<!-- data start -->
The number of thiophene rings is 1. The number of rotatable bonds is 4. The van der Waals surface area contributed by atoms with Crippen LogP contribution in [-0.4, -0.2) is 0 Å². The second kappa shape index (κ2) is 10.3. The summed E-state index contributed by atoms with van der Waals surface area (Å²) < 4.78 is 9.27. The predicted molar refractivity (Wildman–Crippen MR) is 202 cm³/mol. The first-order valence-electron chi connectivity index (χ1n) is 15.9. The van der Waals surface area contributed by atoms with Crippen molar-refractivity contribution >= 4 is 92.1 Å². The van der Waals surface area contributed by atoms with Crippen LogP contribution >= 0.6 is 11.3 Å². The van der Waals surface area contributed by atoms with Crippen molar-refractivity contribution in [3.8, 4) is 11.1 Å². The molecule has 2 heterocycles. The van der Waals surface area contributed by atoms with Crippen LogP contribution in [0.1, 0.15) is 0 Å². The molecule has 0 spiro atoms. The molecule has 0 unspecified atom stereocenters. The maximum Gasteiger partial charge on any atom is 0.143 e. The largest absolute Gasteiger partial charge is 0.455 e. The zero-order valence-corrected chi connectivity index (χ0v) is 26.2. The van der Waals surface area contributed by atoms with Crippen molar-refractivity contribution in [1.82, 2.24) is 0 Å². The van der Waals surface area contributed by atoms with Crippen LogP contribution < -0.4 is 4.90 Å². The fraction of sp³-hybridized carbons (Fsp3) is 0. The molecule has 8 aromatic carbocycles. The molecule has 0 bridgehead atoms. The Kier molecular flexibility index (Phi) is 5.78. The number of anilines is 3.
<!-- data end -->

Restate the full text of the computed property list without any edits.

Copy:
The number of thiophene rings is 1. The number of rotatable bonds is 4. The van der Waals surface area contributed by atoms with Crippen LogP contribution in [-0.4, -0.2) is 0 Å². The second kappa shape index (κ2) is 10.3. The summed E-state index contributed by atoms with van der Waals surface area (Å²) < 4.78 is 9.27. The predicted molar refractivity (Wildman–Crippen MR) is 202 cm³/mol. The first-order valence-electron chi connectivity index (χ1n) is 15.9. The van der Waals surface area contributed by atoms with Crippen molar-refractivity contribution >= 4 is 92.1 Å². The van der Waals surface area contributed by atoms with Crippen LogP contribution >= 0.6 is 11.3 Å². The van der Waals surface area contributed by atoms with Crippen molar-refractivity contribution in [3.8, 4) is 11.1 Å². The molecule has 2 heterocycles. The van der Waals surface area contributed by atoms with Crippen LogP contribution in [0.1, 0.15) is 0 Å². The molecule has 0 spiro atoms. The molecule has 0 unspecified atom stereocenters. The maximum Gasteiger partial charge on any atom is 0.143 e. The largest absolute Gasteiger partial charge is 0.455 e. The zero-order valence-corrected chi connectivity index (χ0v) is 26.2. The van der Waals surface area contributed by atoms with Crippen molar-refractivity contribution in [1.82, 2.24) is 0 Å². The van der Waals surface area contributed by atoms with Crippen LogP contribution < -0.4 is 4.90 Å². The fraction of sp³-hybridized carbons (Fsp3) is 0. The molecule has 8 aromatic carbocycles. The molecule has 0 bridgehead atoms. The Kier molecular flexibility index (Phi) is 5.78. The number of anilines is 3.